Living with a chronic disease such as systemic scleroderma brings huge changes, and my life is different from what it was like before diagnosis. These changes generally happen over time, matching the disease progression.
For some people, their changes are noticeable and they are aware of them as they go along. For others, the changes happen slowly and they aren’t as noticeable initially. However, the patient can suddenly realize with a shock that their life is completely different than it was a year or two before.
When I was still working as a therapist, I often used to use the following example with clients in abusive relationships. It’s a horrible synopsis but effective (and I sincerely hope no one has actually tested this in reality). It goes like this: If a frog is put into a saucepan of boiling water, it will jump straight out to save itself. But if the frog is in a pot of cold water and the heat is turned up slowly, it doesn’t notice and stays put, eventually dying. It doesn’t realize the subtle but deadly changes taking place around it, as the water reaches the boiling point.
I’m not about to keel over this very minute, but you get the picture. Somehow the changes that having scleroderma brings have snuck up on me. Just recently, I have become horrifyingly aware of how different everything has become, and it has been a recurring dream over the past month that has brought this to my attention.
In the dream, I am standing inside by my front door and suddenly I find myself shrinking smaller and smaller. When I look out the door, I realize that I’ve become a tiny person in what seems to be a doll’s house. I can see giant people outside going about their lives and I start pounding on the door and yelling for help, but my voice sounds all small and strange, as if I’ve inhaled helium gas from a party balloon. It’s generally at this point that I wake up feeling pretty distressed.
Naturally, as all Jungian inspired therapists do, I’ve been doing a full analysis of my dream. I have abruptly realized that I’m feeling as if scleroderma has shrunk my life into what feels like something very small and totally insignificant.
The situation is that scleroderma has brought many boundary shifts that have, in essence, gathered everything in and made my life much smaller. For a start, scleroderma may shrink my life expectancy, which is a huge movement in boundaries as it may push me closer to the finish line.
Then there are all the boundaries I’ve had to create through necessity. Things like not usually attending social occasions, no longer considering the possibility of international travel, and not often visiting with friends. Physically, I simply cannot manage these things without the resulting exhaustion that would put me in bed for several days afterward.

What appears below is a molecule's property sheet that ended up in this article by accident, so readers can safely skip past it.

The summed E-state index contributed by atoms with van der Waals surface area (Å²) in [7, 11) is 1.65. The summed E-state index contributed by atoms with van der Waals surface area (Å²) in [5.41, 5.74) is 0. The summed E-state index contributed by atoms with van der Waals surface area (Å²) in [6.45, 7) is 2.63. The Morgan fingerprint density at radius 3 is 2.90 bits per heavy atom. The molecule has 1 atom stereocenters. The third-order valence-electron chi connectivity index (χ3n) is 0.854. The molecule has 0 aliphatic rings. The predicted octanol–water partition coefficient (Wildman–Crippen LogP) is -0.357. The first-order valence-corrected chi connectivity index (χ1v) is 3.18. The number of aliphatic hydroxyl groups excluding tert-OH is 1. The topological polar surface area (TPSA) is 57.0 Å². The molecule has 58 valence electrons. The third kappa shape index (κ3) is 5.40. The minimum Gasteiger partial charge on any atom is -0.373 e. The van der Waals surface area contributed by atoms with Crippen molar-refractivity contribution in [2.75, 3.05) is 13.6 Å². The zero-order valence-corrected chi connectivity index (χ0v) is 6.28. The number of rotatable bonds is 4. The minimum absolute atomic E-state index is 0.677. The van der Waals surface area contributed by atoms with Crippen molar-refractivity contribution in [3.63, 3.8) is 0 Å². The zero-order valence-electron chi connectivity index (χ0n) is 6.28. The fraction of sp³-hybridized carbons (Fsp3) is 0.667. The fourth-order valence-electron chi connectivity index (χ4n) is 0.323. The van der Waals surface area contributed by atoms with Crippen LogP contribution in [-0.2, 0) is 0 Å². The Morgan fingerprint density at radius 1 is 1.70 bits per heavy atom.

The practical restrictions that scleroderma has slowly introduced into my daily life have then consequently begun to gradually shrink my self-regard. No longer do I feel much respect and pride in what I’ve achieved because most days the only award I’d win would be for “best nap-taker.”
I’ve also realized that the last time I got really excited was when I actually managed a small walk up the road. Not something I’d proudly list among my life achievements, but it seemed so huge at the time.
However, I have uncovered my real fear that lies behind the dream. You see, I think I’ve been subconsciously confusing my shrinking lifestyle with myself as a person shrinking … somehow that I am eroding into a nothing … a big fat zero!
In reality, living with scleroderma has most certainly shrunk my daily practical life in so many ways. However, it is such a relief to understand that it will not shrink the essence of who I am – my spirit, my soul and the unique collection of experiences, lessons and traits that make me Kim Tocker.
Needless to say, since having this illuminating understanding, I have not been troubled by the dream again. Dream analysis: You’ve got to love it. Thanks, Jung!
Note: Scleroderma News is strictly a news and information website about the disease. It does not provide medical advice, diagnosis, or treatment. This content is not intended to be a substitute for professional medical advice, diagnosis, or treatment. Always seek the advice of your physician or other qualified health provider with any questions you may have regarding a medical condition. Never disregard professional medical advice or delay in seeking it because of something you have read on this website. The opinions expressed in this column are not those of Scleroderma News, or its parent company, BioNews Services, and are intended to spark discussion about issues pertaining to scleroderma.
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